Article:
BCCN Tübingen » Publications
List of Publications
The list of publication is a collection of BCCN publications. Cluster-specific publications see research.
GABA(A) receptors containing the α2 subunit are critical for direction-selective inhibition in the retina.
Olivia Nicola Auferkorte and Tom Baden and Sanjeev Kumar Kaushalya and Nawal Zabouri and Uwe Rudolph and Silke Haverkamp and Thomas Euler 2012 PLoS One 7 4 e35109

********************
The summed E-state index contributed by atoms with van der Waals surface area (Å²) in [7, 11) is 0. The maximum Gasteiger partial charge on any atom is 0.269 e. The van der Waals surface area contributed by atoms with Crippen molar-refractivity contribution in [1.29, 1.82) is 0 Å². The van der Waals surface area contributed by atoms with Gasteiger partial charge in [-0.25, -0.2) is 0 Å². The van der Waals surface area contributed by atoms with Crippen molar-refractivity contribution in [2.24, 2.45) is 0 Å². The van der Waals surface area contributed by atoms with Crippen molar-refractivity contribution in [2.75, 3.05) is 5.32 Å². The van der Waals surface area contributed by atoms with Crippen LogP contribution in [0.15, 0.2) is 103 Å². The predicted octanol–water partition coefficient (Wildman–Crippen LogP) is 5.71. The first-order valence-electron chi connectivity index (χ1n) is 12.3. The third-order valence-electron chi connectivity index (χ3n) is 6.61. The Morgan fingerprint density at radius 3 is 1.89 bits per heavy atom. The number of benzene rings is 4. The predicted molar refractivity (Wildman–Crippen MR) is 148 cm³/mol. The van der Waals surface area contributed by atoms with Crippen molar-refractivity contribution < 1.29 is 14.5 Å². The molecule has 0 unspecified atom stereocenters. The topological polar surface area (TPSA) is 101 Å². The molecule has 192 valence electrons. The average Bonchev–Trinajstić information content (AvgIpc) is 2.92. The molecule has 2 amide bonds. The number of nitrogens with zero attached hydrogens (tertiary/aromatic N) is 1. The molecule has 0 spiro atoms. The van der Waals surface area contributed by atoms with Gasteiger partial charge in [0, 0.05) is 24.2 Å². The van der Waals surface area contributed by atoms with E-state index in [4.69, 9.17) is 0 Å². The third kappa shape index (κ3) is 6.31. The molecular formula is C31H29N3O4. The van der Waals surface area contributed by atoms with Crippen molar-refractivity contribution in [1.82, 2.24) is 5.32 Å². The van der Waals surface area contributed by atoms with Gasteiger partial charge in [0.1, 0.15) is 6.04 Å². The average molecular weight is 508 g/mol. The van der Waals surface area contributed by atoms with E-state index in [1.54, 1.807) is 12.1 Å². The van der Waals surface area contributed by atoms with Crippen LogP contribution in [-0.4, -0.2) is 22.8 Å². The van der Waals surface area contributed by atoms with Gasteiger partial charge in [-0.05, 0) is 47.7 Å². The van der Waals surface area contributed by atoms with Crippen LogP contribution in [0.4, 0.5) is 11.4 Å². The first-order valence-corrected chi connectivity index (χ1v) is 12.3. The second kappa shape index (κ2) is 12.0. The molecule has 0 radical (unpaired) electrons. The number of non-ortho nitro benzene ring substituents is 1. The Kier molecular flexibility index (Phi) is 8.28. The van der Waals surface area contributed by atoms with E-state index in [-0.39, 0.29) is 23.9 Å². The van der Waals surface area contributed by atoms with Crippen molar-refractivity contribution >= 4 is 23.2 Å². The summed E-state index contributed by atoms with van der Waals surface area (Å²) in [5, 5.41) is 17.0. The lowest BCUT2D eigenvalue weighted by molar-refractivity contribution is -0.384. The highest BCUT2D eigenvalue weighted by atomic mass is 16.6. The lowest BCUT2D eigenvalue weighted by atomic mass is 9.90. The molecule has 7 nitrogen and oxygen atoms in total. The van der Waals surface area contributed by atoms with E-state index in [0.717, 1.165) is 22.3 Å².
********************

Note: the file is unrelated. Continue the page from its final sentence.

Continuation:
Abstract: Far from being a simple sensor, the retina actively participates in processing visual signals. One of the best understood aspects of this processing is the detection of motion direction. Direction-selective (DS) retinal circuits include several subtypes of ganglion cells (GCs) and inhibitory interneurons, such as starburst amacrine cells (SACs). Recent studies demonstrated a surprising complexity in the arrangement of synapses in the DS circuit, i.e. between SACs and DS ganglion cells. Thus, to fully understand retinal DS mechanisms, detailed knowledge of all synaptic elements involved, particularly the nature and localization of neurotransmitter receptors, is needed. Since inhibition from SACs onto DSGCs is crucial for generating retinal direction selectivity, we investigate here the nature of the GABA receptors mediating this interaction. We found that in the inner plexiform layer (IPL) of mouse and rabbit retina, GABA(A) receptor subunit α2 (GABA(A)R α2) aggregated in synaptic clusters along two bands overlapping the dendritic plexuses of both ON and OFF SACs. On distal dendrites of individually labeled SACs in rabbit, GABA(A)R α2 was aligned with the majority of varicosities, the cell's output structures, and found postsynaptically on DSGC dendrites, both in the ON and OFF portion of the IPL. In GABA(A)R α2 knock-out (KO) mice, light responses of retinal GCs recorded with two-photon calcium imaging revealed a significant impairment of DS responses compared to their wild-type littermates. We observed a dramatic drop in the proportion of cells exhibiting DS phenotype in both the ON and ON-OFF populations, which strongly supports our anatomical findings that α2-containing GABA(A)Rs are critical for mediating retinal DS inhibition. Our study reveals for the first time, to the best of our knowledge, the precise functional localization of a specific receptor subunit in the retinal DS circuit.